.amount(payinAmount)
  .externalAccountId(externalAccountId)
  .additionalInfo("Any additional information goes here");

// Simulate a payin
final PayinSimulation payin = payinSimulatorApi.payinSimulatorIdPayin(
  generateCallRef(),
  PROGRAMME_KEY,
  token,
  payinRequest);

final DepositsApi depositsApi = new DepositsApi(client);
final CreateExternalAccountDepositParams depositRequest = new CreateExternalAccountDepositParams()
  .profileId(depositProfileId)
  .amount(payinAmount)
  .sourceInstrumentId(new TypedId().type("external_accounts").id(externalAccountId))
  .sourcePayinId(payin.getId())
  .destinationInstrumentId(new TypedId().type("managed_accounts").id(managedAccountId));

// Perform the deposit
depositsApi.depositsIdCreateFromExternalAccount(
  generateCallRef(),
  PROGRAMME_KEY,
  token, // authentication token
  depositRequest);

Create a Virtual Card

Now that we have funds deposited in the Managed Account, we can create Virtual Cards (also referred to as Managed Cards), which will be used for online purchases. Creating a Virtual Card can be done by calling POST on /managed_cards/_/create. Here's a sample request:

{
  "profileId": "5743105732", // ID of profile defining configuration of the Managed Card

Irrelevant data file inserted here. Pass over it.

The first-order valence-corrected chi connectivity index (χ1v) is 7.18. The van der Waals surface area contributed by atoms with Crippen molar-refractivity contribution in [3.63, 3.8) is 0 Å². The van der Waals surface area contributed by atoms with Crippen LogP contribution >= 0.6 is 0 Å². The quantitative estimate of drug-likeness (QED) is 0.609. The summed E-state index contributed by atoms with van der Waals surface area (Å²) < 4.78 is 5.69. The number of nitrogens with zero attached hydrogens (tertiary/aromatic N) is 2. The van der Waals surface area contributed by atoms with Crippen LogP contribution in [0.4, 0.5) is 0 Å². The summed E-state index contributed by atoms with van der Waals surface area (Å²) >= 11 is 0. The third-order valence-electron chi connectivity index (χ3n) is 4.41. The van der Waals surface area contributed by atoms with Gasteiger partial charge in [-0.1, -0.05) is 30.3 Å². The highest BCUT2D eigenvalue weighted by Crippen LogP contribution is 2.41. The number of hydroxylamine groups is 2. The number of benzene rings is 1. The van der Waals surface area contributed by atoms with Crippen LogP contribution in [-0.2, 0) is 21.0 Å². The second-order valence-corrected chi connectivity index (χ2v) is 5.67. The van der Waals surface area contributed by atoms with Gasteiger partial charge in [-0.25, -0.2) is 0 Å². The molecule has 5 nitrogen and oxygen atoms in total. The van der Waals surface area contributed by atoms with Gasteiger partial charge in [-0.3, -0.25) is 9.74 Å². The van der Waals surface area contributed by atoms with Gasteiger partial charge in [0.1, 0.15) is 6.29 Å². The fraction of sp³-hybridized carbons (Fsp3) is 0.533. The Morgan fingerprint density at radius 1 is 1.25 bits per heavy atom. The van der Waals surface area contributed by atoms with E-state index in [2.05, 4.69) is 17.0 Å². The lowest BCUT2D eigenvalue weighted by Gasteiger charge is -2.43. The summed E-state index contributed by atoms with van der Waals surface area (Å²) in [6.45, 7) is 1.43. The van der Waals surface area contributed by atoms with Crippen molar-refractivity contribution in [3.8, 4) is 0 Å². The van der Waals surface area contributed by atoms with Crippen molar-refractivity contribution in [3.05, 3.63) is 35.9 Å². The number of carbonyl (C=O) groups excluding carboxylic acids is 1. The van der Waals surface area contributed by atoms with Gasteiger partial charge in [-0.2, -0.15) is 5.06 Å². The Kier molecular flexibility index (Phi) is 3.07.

"ownerId": "2483290572", // ID of the Corporate Identity Instance
  "friendlyName": "John's GBP card",
  "currency": "GBP",
  "issuingProvider": "IssuingProvider",
  "processingProvider": "ProcessingProvider",
  "nameOnCard": "John Doe"
}

The next step is to transfer funds onto the created Virtual Card. This can be done using the Transfer transaction, by calling POST on /transfers/_/create. In this example we also apply a flat fee of GBP1 from the Managed Account when doing this operation – this can be a fee that you as the Developer or the Programme Manager charge the client for using your Application. Here's how this request would look like:

{
  "profileId": "984239502", // ID of profile defining configuration of the Deposit transaction
  "amount": {
    "currency": "GBP",
    "amount": "5000"
  },
  "sourceInstrumentId": {
    "type": "managed_accounts",
    "id": "5489468489" // this is the ID of the Managed Account instance (as created before)
  },
  "destinationInstrumentId": {
    "type": "managed_cards",
    "id": "6538493025" // this is the ID of the Managed Card instance (as created before)
  },
  "fees": [{
    "instrumentId": {
      "type": "managed_accounts",
      "id": "5489468489" //this is the ID of the Managed Account instance (as created before) from where fee will be taken
    },
    "feeDefinition": {
      "key": "exampleFee",
      "feeType": "FLAT",
      "flatAmountFees": [{
        "currency": "GBP",
        "amount": "100" //pence - the lowest denomination of the currency
      }]
    }
  }]
}

When using the Java client code, this would look like this: